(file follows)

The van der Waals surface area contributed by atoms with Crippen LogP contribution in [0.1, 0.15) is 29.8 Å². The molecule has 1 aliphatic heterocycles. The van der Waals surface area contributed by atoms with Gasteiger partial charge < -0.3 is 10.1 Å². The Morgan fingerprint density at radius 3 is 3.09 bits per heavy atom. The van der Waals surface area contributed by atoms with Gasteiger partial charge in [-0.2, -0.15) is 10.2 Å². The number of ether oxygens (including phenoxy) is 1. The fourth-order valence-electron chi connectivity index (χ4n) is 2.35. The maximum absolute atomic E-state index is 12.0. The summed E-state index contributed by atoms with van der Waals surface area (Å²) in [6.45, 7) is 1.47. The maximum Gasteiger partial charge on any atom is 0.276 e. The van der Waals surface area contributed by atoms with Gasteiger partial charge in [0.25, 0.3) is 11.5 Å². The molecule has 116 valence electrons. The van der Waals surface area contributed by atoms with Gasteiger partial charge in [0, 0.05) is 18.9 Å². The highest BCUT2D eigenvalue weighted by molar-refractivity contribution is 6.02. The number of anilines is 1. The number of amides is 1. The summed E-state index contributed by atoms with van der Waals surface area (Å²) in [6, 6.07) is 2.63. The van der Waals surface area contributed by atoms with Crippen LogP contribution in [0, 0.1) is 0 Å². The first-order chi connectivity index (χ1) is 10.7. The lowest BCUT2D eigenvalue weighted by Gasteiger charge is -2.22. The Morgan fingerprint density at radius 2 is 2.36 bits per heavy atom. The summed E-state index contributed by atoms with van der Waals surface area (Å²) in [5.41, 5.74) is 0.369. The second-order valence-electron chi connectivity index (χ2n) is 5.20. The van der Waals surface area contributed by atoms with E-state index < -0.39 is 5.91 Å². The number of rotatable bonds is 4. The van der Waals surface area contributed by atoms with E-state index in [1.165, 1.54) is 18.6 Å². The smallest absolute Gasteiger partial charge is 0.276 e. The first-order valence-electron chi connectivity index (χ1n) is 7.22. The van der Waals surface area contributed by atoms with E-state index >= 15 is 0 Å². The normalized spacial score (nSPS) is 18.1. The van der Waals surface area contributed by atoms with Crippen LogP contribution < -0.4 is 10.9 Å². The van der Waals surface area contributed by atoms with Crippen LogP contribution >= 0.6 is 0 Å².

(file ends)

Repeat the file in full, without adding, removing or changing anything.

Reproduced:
The van der Waals surface area contributed by atoms with Crippen LogP contribution in [0.1, 0.15) is 29.8 Å². The molecule has 1 aliphatic heterocycles. The van der Waals surface area contributed by atoms with Gasteiger partial charge < -0.3 is 10.1 Å². The Morgan fingerprint density at radius 3 is 3.09 bits per heavy atom. The van der Waals surface area contributed by atoms with Gasteiger partial charge in [-0.2, -0.15) is 10.2 Å². The number of ether oxygens (including phenoxy) is 1. The fourth-order valence-electron chi connectivity index (χ4n) is 2.35. The maximum absolute atomic E-state index is 12.0. The summed E-state index contributed by atoms with van der Waals surface area (Å²) in [6.45, 7) is 1.47. The maximum Gasteiger partial charge on any atom is 0.276 e. The van der Waals surface area contributed by atoms with Gasteiger partial charge in [0.25, 0.3) is 11.5 Å². The molecule has 116 valence electrons. The van der Waals surface area contributed by atoms with Gasteiger partial charge in [0, 0.05) is 18.9 Å². The highest BCUT2D eigenvalue weighted by molar-refractivity contribution is 6.02. The number of anilines is 1. The number of amides is 1. The summed E-state index contributed by atoms with van der Waals surface area (Å²) in [6, 6.07) is 2.63. The van der Waals surface area contributed by atoms with Crippen LogP contribution in [0, 0.1) is 0 Å². The first-order chi connectivity index (χ1) is 10.7. The lowest BCUT2D eigenvalue weighted by Gasteiger charge is -2.22. The Morgan fingerprint density at radius 2 is 2.36 bits per heavy atom. The summed E-state index contributed by atoms with van der Waals surface area (Å²) in [5.41, 5.74) is 0.369. The second-order valence-electron chi connectivity index (χ2n) is 5.20. The van der Waals surface area contributed by atoms with E-state index < -0.39 is 5.91 Å². The number of rotatable bonds is 4. The van der Waals surface area contributed by atoms with E-state index in [1.165, 1.54) is 18.6 Å². The smallest absolute Gasteiger partial charge is 0.276 e. The first-order valence-electron chi connectivity index (χ1n) is 7.22. The van der Waals surface area contributed by atoms with E-state index >= 15 is 0 Å². The normalized spacial score (nSPS) is 18.1. The van der Waals surface area contributed by atoms with Crippen LogP contribution < -0.4 is 10.9 Å². The van der Waals surface area contributed by atoms with Crippen LogP contribution >= 0.6 is 0 Å².